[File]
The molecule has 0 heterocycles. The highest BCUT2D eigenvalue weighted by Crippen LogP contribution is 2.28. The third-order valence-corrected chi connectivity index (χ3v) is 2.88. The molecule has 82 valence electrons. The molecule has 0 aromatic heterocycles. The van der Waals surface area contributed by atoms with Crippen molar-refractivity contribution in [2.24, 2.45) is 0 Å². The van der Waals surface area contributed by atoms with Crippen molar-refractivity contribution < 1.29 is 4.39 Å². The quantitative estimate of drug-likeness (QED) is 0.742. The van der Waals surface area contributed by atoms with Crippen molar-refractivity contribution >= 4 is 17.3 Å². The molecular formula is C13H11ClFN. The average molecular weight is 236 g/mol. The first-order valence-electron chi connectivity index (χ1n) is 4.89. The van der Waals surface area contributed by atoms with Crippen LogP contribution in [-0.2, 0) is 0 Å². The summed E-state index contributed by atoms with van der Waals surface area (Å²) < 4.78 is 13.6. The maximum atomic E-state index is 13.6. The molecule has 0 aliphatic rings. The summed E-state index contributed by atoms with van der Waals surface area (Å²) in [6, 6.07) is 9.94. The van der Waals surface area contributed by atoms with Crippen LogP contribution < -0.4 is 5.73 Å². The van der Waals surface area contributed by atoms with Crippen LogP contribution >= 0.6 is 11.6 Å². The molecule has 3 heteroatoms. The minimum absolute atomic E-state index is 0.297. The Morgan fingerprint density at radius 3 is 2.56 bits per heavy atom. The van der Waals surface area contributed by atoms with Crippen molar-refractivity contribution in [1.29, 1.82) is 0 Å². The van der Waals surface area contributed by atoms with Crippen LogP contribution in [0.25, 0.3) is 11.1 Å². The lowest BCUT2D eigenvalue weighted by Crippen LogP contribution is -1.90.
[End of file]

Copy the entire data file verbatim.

The molecule has 0 heterocycles. The highest BCUT2D eigenvalue weighted by Crippen LogP contribution is 2.28. The third-order valence-corrected chi connectivity index (χ3v) is 2.88. The molecule has 82 valence electrons. The molecule has 0 aromatic heterocycles. The van der Waals surface area contributed by atoms with Crippen molar-refractivity contribution in [2.24, 2.45) is 0 Å². The van der Waals surface area contributed by atoms with Crippen molar-refractivity contribution < 1.29 is 4.39 Å². The quantitative estimate of drug-likeness (QED) is 0.742. The van der Waals surface area contributed by atoms with Crippen molar-refractivity contribution >= 4 is 17.3 Å². The molecular formula is C13H11ClFN. The average molecular weight is 236 g/mol. The first-order valence-electron chi connectivity index (χ1n) is 4.89. The van der Waals surface area contributed by atoms with Crippen LogP contribution in [-0.2, 0) is 0 Å². The summed E-state index contributed by atoms with van der Waals surface area (Å²) < 4.78 is 13.6. The maximum atomic E-state index is 13.6. The molecule has 0 aliphatic rings. The summed E-state index contributed by atoms with van der Waals surface area (Å²) in [6, 6.07) is 9.94. The van der Waals surface area contributed by atoms with Crippen LogP contribution < -0.4 is 5.73 Å². The van der Waals surface area contributed by atoms with Crippen LogP contribution >= 0.6 is 11.6 Å². The molecule has 3 heteroatoms. The minimum absolute atomic E-state index is 0.297. The Morgan fingerprint density at radius 3 is 2.56 bits per heavy atom. The van der Waals surface area contributed by atoms with Crippen molar-refractivity contribution in [1.29, 1.82) is 0 Å². The van der Waals surface area contributed by atoms with Crippen LogP contribution in [0.25, 0.3) is 11.1 Å². The lowest BCUT2D eigenvalue weighted by Crippen LogP contribution is -1.90.